DeepBench uses the neural network libraries to benchmark the performance of basic operations on different hardware. It does not work with deep learning frameworks or deep learning models built for applications. We cannot measure the time required to train an entire model using DeepBench. The performance characteristics of models built for different applications are very different from each other. Therefore, we are benchmarking the underlying operations involved in training a deep learning model. Benchmarking these operations will help raise awareness amongst hardware vendors and software developers about the bottlenecks in deep learning training.

DeepBench consists of a set of basic operations (dense matrix
multiplications, convolutions and communication) as well as some recurrent
layer types. There is an Excel spreadsheet (`DeepBenchKernels.xlsx`

)
in the DeepBench repository that describes all of the sizes.

Both forward and backward operations are tested. This first version of the benchmark will focus on training performance in 32-bit floating-point arithmetic. Future versions may expand to focus on inference workloads as well as lower precision arithmetic.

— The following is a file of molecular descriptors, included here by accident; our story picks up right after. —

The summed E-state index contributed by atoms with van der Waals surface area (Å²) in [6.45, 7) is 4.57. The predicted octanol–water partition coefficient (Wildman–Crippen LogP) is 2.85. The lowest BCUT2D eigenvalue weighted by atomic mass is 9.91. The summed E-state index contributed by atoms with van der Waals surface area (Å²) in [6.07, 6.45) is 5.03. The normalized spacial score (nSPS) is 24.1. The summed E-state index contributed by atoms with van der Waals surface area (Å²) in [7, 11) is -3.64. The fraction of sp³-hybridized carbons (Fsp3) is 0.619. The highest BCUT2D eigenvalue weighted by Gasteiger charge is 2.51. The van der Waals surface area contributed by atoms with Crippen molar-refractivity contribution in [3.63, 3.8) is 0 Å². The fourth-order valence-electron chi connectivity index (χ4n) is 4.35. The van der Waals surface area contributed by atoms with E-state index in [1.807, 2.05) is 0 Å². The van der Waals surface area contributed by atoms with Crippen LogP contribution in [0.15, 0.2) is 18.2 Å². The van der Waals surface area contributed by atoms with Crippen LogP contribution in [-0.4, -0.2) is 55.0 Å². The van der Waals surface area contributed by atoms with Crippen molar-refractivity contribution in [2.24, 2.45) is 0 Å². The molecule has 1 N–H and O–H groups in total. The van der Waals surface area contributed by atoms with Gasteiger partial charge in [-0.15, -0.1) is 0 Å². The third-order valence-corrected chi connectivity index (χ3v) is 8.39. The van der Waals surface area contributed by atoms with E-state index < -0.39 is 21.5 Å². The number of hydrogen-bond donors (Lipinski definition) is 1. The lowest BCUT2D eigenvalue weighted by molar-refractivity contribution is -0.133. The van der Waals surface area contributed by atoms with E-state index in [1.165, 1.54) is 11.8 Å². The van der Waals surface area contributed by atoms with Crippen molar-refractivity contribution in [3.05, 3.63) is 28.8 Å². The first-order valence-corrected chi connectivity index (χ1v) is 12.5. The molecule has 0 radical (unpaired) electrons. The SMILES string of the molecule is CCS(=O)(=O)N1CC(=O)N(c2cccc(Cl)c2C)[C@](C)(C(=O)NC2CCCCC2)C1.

We will use vendor supplied libraries even if faster independent libraries exist or faster results have been published. Most users will default to the vendor supplied libraries and as such the vendor supplied libraries are most representative of users' experience.

We are releasing with results for four hardware platforms, NVIDIA's TitanX, M40, TitanX Pascal and Intel's Knights Landing. Hardware vendors or independent users can run the appropriate benchmarks and input the results into the spreadsheet. We provide an overview of the results and all results are available in the DeepBench repository. We will gladly accept pull requests for new hardware platforms.

Dense matrix multiplies exist in almost all deep neural networks today. They are used to implement fully connected layers and vanilla RNNs and are building blocks for other types of recurrent layers. Sometimes they are also used as a quick way to implement novel layer types for which custom code doesn't exist.